Its a fantastic abstract game that stands apart by having both elements of luck (in your individual card draw, the tasks etc) but also each player having their own deck of themed cards to use. There were two sets of identical cards in the box for the purists wanting to be more evenly matched, plus just two more decks: a bit tight, I thought – so it was always crying out for expansions.

What do Everfrost & Nethervoid bring to the party?

Tash frost allThese expansions are available to buy independently, so I’ll briefly talk about each one separately here. Both add nice thematic twists too, despite the abstract nature of the game.

Everfrost can be seen as the simpler of the two, despite it adding an interesting new twist not in the base game. The player using this card deck will find about a third of their cards carry the ‘frozen’ symbol. When you play these cards, instead of discarding it you instead leave it in front of you – as you’ll be able to thaw this ‘frozen’ effect when you need it.

But you can only have one frozen effect in front of you at a time, which can lead to some interesting extra decisions: if it looks as if your current frozen effect may come in handy soon, do you hold off playing another frozen card? But it’s hard not to play your cards immediately as keeping your patterns in place can be fiendishly difficult.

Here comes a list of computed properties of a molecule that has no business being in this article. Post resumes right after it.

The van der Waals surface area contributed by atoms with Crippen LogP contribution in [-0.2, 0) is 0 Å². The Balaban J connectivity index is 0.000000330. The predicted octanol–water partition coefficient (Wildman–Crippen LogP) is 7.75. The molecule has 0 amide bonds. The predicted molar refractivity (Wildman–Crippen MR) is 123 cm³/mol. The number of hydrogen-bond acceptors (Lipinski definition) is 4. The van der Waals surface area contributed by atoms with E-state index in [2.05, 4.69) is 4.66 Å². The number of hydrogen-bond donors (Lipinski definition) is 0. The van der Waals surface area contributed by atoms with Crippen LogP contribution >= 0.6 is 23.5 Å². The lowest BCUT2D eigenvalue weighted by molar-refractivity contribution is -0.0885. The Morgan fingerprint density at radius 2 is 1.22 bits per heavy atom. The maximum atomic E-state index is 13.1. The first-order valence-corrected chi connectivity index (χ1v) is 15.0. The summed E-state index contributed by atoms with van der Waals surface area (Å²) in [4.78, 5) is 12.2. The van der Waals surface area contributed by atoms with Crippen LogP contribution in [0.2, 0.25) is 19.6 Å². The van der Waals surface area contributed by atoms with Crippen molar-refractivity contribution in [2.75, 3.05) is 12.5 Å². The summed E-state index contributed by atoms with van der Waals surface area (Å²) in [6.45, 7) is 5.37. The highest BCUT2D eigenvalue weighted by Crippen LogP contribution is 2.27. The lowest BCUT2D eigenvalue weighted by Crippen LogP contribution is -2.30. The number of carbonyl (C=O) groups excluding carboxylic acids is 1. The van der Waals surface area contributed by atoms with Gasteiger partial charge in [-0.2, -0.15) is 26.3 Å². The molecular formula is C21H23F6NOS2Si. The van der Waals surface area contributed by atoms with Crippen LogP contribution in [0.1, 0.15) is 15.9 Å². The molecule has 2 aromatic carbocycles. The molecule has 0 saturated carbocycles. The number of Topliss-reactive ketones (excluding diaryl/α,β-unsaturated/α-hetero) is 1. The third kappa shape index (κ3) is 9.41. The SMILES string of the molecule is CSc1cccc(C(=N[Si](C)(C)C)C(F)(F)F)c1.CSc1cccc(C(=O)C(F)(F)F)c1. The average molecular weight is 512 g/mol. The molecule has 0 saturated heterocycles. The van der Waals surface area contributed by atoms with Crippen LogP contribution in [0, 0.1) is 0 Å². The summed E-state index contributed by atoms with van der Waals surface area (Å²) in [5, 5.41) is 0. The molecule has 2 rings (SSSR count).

In addition a few of the individual cards throw in some interesting new effects, including Crystal Mirror (allowing you to mimic an opponents pieces – which could be a ‘heroic’); and Deathbringer (which lets you remove an opponent’s piece from the game completely).

Nethervoid can very much be seen as an advanced deck; as while it only adds a single new element to the game it’s a real doozy. Included in the expansion is a single yellow glass stone, which is referred to as ‘the Gateway’.

When you play a Nethervoid card and the Gateway isn’t on the board, the piece you place becomes the Gateway (you simply place the stone on it). It can be destroyed just like any of your other pieces (and will come back next time you play a card), but while in play can have a huge effect on the game – if you play your cards right (sorry…).

All but two of the cards in the Nethervoid deck mention the Gateway; with effects ranging from moving/becoming it, killing enemies adjacent to it, upgrading/using the current Gateway piece and moving your pieces towards to it. Regular players are probably already realising the significance of this: its hard to make any patterns at all, let alone making them line up with one individual piece that can also move around the board…